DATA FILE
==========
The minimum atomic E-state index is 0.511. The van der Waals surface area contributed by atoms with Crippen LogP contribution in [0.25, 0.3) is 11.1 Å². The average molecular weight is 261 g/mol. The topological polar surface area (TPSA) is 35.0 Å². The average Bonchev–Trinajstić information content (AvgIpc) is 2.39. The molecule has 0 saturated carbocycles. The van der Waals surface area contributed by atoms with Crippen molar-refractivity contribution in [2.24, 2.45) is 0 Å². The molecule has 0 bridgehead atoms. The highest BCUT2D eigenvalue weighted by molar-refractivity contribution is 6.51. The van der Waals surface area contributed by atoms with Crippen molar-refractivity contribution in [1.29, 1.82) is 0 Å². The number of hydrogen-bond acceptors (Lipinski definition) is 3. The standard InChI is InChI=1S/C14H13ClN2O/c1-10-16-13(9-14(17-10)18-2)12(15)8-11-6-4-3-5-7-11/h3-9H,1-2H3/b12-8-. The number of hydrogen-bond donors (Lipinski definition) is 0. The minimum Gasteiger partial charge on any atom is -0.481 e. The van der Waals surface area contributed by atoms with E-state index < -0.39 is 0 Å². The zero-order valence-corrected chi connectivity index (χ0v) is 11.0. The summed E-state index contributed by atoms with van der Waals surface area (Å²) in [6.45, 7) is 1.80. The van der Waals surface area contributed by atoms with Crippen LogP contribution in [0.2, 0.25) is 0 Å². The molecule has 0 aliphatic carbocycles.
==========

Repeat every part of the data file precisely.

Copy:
The minimum atomic E-state index is 0.511. The van der Waals surface area contributed by atoms with Crippen LogP contribution in [0.25, 0.3) is 11.1 Å². The average molecular weight is 261 g/mol. The topological polar surface area (TPSA) is 35.0 Å². The average Bonchev–Trinajstić information content (AvgIpc) is 2.39. The molecule has 0 saturated carbocycles. The van der Waals surface area contributed by atoms with Crippen molar-refractivity contribution in [2.24, 2.45) is 0 Å². The molecule has 0 bridgehead atoms. The highest BCUT2D eigenvalue weighted by molar-refractivity contribution is 6.51. The van der Waals surface area contributed by atoms with Crippen molar-refractivity contribution in [1.29, 1.82) is 0 Å². The number of hydrogen-bond acceptors (Lipinski definition) is 3. The standard InChI is InChI=1S/C14H13ClN2O/c1-10-16-13(9-14(17-10)18-2)12(15)8-11-6-4-3-5-7-11/h3-9H,1-2H3/b12-8-. The number of hydrogen-bond donors (Lipinski definition) is 0. The minimum Gasteiger partial charge on any atom is -0.481 e. The van der Waals surface area contributed by atoms with E-state index < -0.39 is 0 Å². The zero-order valence-corrected chi connectivity index (χ0v) is 11.0. The summed E-state index contributed by atoms with van der Waals surface area (Å²) in [6.45, 7) is 1.80. The van der Waals surface area contributed by atoms with Crippen LogP contribution in [0.2, 0.25) is 0 Å². The molecule has 0 aliphatic carbocycles.